Are You A Sensitive Sally?
I too have been called sensitive. In fact, most of the women in my family are like that. We wear our hearts on our sleeves and often appear a little crazy. Crazy is never a good state to be in but neither is being aloof or hard to those around them. As a writer, I love words. God spoke the world into being. That is magic. It is true, words can help or hurt, encourage or discourage, lift up or put down others.
For years, I didn’t see this sensitive aspect of myself and others as a gift. I tried to act cool, tough, and able to accept even the harshest of remarks.
Today, however, I love that I’m able to be real enough to bare my soul and let the true me out for the world to see. I no longer think of being sensitive as a negative or deficit to my character but only the reaction to it that needs tweaked.
I love sensitive people both young and old.
I find them to be genuine, honest, dependable, tender, and the truest of friends.
Truths About Sensitive People
Most sensitive people want to be tougher but it’s not in their nature. They are born this way. Sensitive folks feel that their sensitivity is a weakness. Sensitive people are prone to suffer from recurrent depression, anxiety, or other psychological disorders but I see the upside of being sensitive and glad to be one of ‘those’ kind of people and you should too!
Here are Pro’s of being Sensitive
Sensitive people are open and up front.
They are not players in the arena of romance.
Sensitive people don’t toy with you with head games.
Sensitive people don’t have hidden agendas.
If they say they love you, they truly do.
Sensitive people are in touch with how those they love feel.
They are great mental health care workers.
Sensitive people are wonderful parents and care takers.
These folks are the most creative in the universe!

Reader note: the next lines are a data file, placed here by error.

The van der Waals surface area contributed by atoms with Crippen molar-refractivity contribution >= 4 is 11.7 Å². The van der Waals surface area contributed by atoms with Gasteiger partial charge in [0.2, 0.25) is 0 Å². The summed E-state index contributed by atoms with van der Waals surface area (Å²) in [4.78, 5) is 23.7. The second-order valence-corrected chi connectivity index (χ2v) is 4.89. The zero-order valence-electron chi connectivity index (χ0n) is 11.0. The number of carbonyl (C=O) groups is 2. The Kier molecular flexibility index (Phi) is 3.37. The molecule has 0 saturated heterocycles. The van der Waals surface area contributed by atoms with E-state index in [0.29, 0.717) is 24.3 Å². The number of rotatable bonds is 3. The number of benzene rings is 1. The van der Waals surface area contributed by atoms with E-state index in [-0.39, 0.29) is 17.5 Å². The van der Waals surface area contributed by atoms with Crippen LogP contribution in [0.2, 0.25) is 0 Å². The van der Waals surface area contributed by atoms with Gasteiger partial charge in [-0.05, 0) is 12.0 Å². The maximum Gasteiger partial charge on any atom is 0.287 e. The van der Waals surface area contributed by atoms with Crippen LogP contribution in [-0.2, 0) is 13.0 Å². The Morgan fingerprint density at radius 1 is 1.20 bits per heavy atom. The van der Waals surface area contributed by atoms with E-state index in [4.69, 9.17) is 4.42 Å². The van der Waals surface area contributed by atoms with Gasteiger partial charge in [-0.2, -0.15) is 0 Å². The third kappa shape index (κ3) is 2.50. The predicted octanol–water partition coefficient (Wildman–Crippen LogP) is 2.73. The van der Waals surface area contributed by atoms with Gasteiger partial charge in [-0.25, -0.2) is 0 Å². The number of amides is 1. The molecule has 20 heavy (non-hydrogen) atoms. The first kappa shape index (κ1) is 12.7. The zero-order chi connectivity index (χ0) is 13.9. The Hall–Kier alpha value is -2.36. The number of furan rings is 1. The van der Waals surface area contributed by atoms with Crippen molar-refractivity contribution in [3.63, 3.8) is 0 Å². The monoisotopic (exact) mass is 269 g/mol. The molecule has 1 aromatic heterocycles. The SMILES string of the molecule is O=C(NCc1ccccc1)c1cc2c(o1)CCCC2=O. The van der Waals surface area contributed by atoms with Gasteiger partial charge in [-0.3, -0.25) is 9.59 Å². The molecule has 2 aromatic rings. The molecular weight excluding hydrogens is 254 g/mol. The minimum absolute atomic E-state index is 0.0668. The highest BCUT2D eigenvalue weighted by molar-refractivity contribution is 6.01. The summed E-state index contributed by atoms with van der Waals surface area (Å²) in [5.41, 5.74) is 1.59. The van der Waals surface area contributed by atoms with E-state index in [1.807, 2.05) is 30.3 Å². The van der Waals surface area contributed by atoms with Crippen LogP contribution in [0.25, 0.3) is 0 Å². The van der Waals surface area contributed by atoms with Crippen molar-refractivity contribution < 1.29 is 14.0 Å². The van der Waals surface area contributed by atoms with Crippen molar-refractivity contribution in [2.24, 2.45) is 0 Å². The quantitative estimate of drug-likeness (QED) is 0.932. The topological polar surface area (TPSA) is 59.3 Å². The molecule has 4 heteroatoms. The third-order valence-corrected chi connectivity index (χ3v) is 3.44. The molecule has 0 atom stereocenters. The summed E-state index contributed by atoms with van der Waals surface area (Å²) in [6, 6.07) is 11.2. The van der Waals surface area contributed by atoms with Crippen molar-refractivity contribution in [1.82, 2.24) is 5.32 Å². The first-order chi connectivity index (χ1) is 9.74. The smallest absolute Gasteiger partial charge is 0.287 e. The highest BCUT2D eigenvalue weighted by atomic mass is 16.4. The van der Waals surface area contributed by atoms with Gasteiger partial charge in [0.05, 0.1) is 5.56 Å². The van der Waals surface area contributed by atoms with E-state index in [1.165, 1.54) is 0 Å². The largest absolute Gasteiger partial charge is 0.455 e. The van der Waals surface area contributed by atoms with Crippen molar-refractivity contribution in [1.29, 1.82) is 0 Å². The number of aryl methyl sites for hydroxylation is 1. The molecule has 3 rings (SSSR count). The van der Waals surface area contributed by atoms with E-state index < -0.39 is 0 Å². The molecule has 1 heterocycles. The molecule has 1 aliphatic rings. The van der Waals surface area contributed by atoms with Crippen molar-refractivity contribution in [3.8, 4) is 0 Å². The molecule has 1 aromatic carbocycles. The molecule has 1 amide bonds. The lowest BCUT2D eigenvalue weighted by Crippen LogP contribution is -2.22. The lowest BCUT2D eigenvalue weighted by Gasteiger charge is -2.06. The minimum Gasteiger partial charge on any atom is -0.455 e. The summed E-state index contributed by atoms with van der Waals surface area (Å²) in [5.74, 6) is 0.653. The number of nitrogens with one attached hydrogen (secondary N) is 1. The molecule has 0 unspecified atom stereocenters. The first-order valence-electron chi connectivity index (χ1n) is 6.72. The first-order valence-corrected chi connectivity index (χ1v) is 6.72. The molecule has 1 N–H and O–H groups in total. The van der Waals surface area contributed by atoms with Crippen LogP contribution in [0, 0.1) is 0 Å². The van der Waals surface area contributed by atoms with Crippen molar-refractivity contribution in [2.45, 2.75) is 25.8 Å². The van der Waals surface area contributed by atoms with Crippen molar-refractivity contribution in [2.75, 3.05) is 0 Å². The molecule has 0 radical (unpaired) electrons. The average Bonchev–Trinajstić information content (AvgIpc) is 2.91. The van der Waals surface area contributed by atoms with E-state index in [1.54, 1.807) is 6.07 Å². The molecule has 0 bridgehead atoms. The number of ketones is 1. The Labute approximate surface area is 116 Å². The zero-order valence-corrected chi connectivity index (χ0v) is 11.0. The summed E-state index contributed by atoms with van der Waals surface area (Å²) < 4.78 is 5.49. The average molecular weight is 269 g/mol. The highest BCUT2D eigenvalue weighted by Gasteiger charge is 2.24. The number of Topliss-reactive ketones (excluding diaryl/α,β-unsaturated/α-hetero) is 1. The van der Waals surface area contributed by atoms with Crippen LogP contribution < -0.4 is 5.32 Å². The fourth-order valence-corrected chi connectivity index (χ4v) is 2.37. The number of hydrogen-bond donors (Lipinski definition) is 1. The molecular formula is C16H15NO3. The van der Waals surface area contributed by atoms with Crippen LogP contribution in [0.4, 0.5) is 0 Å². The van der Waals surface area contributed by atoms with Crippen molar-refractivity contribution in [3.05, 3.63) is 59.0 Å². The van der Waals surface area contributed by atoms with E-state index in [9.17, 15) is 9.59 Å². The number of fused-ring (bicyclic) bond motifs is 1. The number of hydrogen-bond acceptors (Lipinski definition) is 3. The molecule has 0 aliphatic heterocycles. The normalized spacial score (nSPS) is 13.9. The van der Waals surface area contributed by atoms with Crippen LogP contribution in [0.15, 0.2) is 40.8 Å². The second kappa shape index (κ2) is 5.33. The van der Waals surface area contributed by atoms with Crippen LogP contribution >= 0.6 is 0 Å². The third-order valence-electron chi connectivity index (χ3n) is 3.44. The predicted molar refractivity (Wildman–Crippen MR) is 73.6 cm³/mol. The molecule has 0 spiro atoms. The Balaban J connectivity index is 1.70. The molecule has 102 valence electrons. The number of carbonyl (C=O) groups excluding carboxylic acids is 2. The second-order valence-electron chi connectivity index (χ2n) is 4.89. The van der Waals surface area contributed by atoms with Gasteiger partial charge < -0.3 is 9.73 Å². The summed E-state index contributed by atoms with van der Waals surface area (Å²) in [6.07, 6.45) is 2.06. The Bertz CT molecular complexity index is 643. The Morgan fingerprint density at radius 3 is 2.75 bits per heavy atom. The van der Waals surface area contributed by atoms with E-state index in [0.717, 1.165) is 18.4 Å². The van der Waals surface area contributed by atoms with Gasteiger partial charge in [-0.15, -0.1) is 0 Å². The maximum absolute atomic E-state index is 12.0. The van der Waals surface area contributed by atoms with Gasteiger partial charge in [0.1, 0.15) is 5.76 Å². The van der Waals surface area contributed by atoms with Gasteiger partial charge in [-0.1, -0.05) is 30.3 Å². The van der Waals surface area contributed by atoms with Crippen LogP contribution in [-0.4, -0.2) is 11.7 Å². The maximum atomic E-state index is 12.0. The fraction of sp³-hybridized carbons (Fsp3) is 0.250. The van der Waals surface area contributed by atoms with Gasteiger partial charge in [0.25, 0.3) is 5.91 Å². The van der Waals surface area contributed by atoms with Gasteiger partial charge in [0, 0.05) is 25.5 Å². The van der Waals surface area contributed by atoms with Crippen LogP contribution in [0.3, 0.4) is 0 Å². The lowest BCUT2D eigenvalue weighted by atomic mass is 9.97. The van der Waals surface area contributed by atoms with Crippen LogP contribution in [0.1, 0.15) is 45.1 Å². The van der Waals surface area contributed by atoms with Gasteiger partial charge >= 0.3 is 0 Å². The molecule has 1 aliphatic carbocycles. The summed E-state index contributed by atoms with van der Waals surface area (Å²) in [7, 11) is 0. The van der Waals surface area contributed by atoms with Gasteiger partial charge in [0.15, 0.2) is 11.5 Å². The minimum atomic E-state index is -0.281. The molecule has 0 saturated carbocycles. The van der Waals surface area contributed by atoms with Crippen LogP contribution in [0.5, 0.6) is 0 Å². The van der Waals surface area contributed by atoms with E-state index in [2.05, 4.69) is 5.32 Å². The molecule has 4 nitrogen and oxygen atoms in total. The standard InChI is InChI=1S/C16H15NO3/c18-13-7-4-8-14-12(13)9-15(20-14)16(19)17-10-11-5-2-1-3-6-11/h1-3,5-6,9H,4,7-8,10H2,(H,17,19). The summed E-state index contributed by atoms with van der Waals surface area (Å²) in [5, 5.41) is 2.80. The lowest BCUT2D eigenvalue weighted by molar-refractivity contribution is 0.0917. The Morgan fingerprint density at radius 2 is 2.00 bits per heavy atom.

Sensitive people are peace makers as they hate conflict.
They are very insightful and often psychic.
Tips for the Sensitive at Heart
If you happen to be sensitive or know someone who is….help them realize that most things in life aren’t personal but stem from other issues that have nothing to do with them.
Don’t make them watch news or movies that upset them…especially before bed.
Help them use “I” statements in conversations to increase feelings of personal empowerment.
Have them practice, “You can……..” statements filling in what they desire to accomplish or feel.
Give them a break from situations where there are large crowds, loud music, and confusion.
Keep them focussed on the positive when stress happens.
Be gentle. Do not criticize their emotions. They have a right to feel the way they do.
Sharing and modeling how to manage emotions is the best way to help your sensitive Sally or Sam!
NOTE: Children who are sensitive can eaisly become the target of bullys because they can’t stand the thought of getting in trouble and won’t stand up for themselves. Other sensitive children or are so over stimulated they have academic problems.
As for me, I have learned to step back and pause before overeacting to life’s hurts and know not all days or encounters are going to be pleasant. This technique of quiet observation has greatly increased my ability to balance my emotions with my common sense.
I have also become wiser about who and what I share with others; not out of fear but as a caretaker of my own heart.
I know my feelings are just as valuable as any one elses and honor them as I would others.
When it’s all said and done, life to me is the process of returning to love and my goal each day is to give and receive nothing but positive energy.
Loving yourself and loving those around you just as they are is the most healing technique known to mankind.
Have a wonderful week.
April of course.
You may also like: